Investors are already doing this indirectly. Popular metrics like enterprise value and the Q ratio effectively mark equity to stock market value. Directly tracking the fair market value of equity would make clear which companies are savvy dealers in their own equity and which are masking their underperformance with dilution.
Counting Shared-Based Comp the Right Way
This new line item for equity market value would also let us properly measure share-based compensation (SBC). Currently, we don’t mark SBC to market.
Fig 5. How Share-Based Compensation Is Currently Practiced
When SBC is first granted, an appraiser comes up with a low equity valuation that gives the employee a favorable tax treatment. We just need to true up the wage expense for the current equity value when the employee exercises her options.
The lack of clarity around marking equity to market and SBC creates significant potential for alpha. It’s already challenging to screen for capital allocation — return on shares issued, return on shares repurchased, and acquisition deal structures. But the most important capital allocation metric is even more opaque — return on employees hired. Right now, it can be difficult for investors to see who is earning the highest return on the teams they’ve built.
The alpha opportunity is to find entrepreneurs who are world-class capital allocators and underappreciated for it. Think of the greats: Henry Singleton issuing highly valued Teledyne equity for M&A and then buying back shares on the cheap in the 1970s and 1980s. John Malone paying 6x EBITDA (post-cost synergies) in cash and debt to consolidate small cable operators into TCI. Mark Leonard adding niche vertical software products to the Constellation Software portfolio.
Finding just one of these capital allocators early on would have made an investor’s career. In a decade, I think we'll look back at the most charismatic team builders in the same light.
The Potential for Network-Based Accounting
The strategies in this series are a sampling of how you can generate alpha from GAAP as it is interpreted today. How you use them depends on your strategy, whether you’re a long investor, a short seller, or an entrepreneur.
Fig 6. Alpha-Generating Accounting Opportunities
How long these alpha opportunities last will depend on how GAAP and fundamental investment strategies evolve over time. Double-entry accounting was developed with pen and paper. Computers could transform the foundation upon which GAAP and investment analysis are built.
Simply put, businesses run on relationships. Double-entry accounting helps us track those relationships, but GAAP currently has each company report as if it is a separate entity. We should have an easy way to see all of those relationships at once.
You might call this network-based accounting.
Contracts are the legal marker of relationships between business entities. They are the “connective tissue in modern economics” in the words of Nobel laureate Oliver Hart. With an updated framework, we could graph networks of contracts between companies. This approach wasn’t feasible in a pre-computing era because it's too data-intensive. In truth, it’s hardly practical with our current data standards. But renovating GAAP for the computing era would make these network-based models viable.
I think the future of accounting lies in agent-based modeling. We could treat companies as individual agents to simulate how they are interacting now and how they might interact in the future. You’d be able to see each company’s network of relationships with its customers, employees, suppliers, investors, competitors, the government, and the public at large. Some of these relationships are barely mentioned in our current model of GAAP.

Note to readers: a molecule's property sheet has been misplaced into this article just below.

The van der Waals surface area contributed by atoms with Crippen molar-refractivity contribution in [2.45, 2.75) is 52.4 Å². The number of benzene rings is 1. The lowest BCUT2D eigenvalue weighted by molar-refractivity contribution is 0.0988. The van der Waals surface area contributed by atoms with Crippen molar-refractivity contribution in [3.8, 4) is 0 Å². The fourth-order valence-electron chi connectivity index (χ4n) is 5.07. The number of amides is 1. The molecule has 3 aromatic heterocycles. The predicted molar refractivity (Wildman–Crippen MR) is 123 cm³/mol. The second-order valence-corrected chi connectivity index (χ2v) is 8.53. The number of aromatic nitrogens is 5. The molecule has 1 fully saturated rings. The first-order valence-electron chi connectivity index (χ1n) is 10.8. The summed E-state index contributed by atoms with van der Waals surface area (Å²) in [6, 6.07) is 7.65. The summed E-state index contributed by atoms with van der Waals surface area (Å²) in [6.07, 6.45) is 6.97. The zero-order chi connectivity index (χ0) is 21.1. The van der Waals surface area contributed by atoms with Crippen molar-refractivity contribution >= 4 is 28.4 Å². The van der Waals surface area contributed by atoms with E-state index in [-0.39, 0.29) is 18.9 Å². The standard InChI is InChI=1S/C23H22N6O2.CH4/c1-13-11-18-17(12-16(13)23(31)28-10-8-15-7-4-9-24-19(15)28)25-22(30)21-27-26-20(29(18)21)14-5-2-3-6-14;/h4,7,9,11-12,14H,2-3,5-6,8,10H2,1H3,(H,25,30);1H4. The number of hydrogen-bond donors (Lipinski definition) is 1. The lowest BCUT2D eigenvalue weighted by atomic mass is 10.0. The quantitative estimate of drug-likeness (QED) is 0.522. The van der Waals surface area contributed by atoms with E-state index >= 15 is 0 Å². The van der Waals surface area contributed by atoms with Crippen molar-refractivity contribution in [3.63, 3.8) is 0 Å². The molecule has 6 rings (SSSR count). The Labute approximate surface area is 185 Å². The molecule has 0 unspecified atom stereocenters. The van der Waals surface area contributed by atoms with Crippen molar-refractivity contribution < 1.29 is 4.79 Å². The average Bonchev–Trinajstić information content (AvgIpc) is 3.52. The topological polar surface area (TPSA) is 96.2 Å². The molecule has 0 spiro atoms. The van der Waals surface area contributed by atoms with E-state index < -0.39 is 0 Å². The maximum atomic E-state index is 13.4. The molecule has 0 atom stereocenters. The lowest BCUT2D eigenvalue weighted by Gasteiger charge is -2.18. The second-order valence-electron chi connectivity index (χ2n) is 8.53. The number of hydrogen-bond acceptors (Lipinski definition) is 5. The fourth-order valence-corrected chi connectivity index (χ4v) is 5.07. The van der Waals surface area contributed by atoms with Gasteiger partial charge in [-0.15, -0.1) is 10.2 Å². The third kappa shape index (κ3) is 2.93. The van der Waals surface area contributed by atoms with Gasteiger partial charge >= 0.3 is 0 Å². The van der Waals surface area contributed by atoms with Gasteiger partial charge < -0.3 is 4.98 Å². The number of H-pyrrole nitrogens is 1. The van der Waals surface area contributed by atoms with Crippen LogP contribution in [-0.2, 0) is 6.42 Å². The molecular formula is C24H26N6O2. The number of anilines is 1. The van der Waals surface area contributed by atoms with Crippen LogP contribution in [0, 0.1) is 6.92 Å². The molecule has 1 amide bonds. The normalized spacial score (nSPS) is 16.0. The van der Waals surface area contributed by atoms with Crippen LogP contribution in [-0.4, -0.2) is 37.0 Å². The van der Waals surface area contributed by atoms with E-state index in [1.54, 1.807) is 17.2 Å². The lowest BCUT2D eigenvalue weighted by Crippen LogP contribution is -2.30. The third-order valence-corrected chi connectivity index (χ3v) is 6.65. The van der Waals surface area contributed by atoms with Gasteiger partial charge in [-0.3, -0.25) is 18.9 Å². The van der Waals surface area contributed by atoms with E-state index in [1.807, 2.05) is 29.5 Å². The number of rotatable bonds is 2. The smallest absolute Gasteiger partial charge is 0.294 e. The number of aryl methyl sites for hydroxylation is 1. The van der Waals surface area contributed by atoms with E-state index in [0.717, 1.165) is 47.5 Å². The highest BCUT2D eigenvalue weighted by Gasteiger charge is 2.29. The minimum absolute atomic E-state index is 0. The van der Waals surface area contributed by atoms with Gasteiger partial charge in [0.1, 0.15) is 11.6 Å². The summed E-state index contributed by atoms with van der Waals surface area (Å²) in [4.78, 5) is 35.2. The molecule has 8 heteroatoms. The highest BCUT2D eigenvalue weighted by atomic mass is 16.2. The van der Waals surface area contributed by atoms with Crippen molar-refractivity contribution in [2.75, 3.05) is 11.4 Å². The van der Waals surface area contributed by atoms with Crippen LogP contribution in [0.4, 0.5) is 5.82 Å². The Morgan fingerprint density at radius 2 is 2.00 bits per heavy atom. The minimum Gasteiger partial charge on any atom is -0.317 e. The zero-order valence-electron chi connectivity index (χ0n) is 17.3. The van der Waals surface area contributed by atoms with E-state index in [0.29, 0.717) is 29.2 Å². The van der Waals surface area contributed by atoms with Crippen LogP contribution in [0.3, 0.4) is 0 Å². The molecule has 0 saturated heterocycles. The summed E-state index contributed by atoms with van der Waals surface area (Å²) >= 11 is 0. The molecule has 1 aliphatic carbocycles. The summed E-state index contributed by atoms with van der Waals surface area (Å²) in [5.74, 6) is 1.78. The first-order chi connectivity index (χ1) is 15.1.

Dozens of due diligence questions would be easier to answer with network-based accounting.
Does a company have long-term or short-term customer relationships? Have the company’s suppliers started to provide interest-free financing? Could its investors be suddenly forced to sell out? And the scary one: Is there some contagious risk that could threaten the company’s network of key relationships?
The capital markets could be much, much more efficient if this framework could be properly abstracted into software. But for now, that’s just a fun conversation to have after work.
Today, I’m more interested in the alpha that we can generate with the markets as they are currently structured. And I think that GAAP and the way that investors react to GAAP reports will create significant opportunities for a long time to come.
Thanks to Tom King, Nadav Manham, Ben Reinhardt, Kevin Shin, and Slater Stich for their help with these memos.
Based on multiple conversations with FP&A professionals at public companies, I have simplified the equity-based comp accounting workflow in Fig. 5. Here's how it actually works as I understand it. On the grant date, equity-based comp is expensed at estimated FMV (Black Scholes and/or Monte Carlo) less any cash to be received from the recipient. Cash-settled PSUs, RSUs, and SARs are trued up for stock price changes. Stock-settled PSUs (market condition), RSUs, and SARs are not trued up for stock price changes; however, stock-settled PSUs (financial or operating metric), as expected performance changes, are trued up for the number of shares to be earned but only at the initial grant date stock price. Lastly, companies cannot reverse the grant date expense for granted stock options that expire out of the money (i.e. for dilution that did not take place). Essentially, GAAP favors a fixed expense for estimated equity dilution at grant date and then does as little as possible to update the expense for how much equity dilution actually takes place. PWC has published an excellent guide to compensation accounting if you're interested in the details.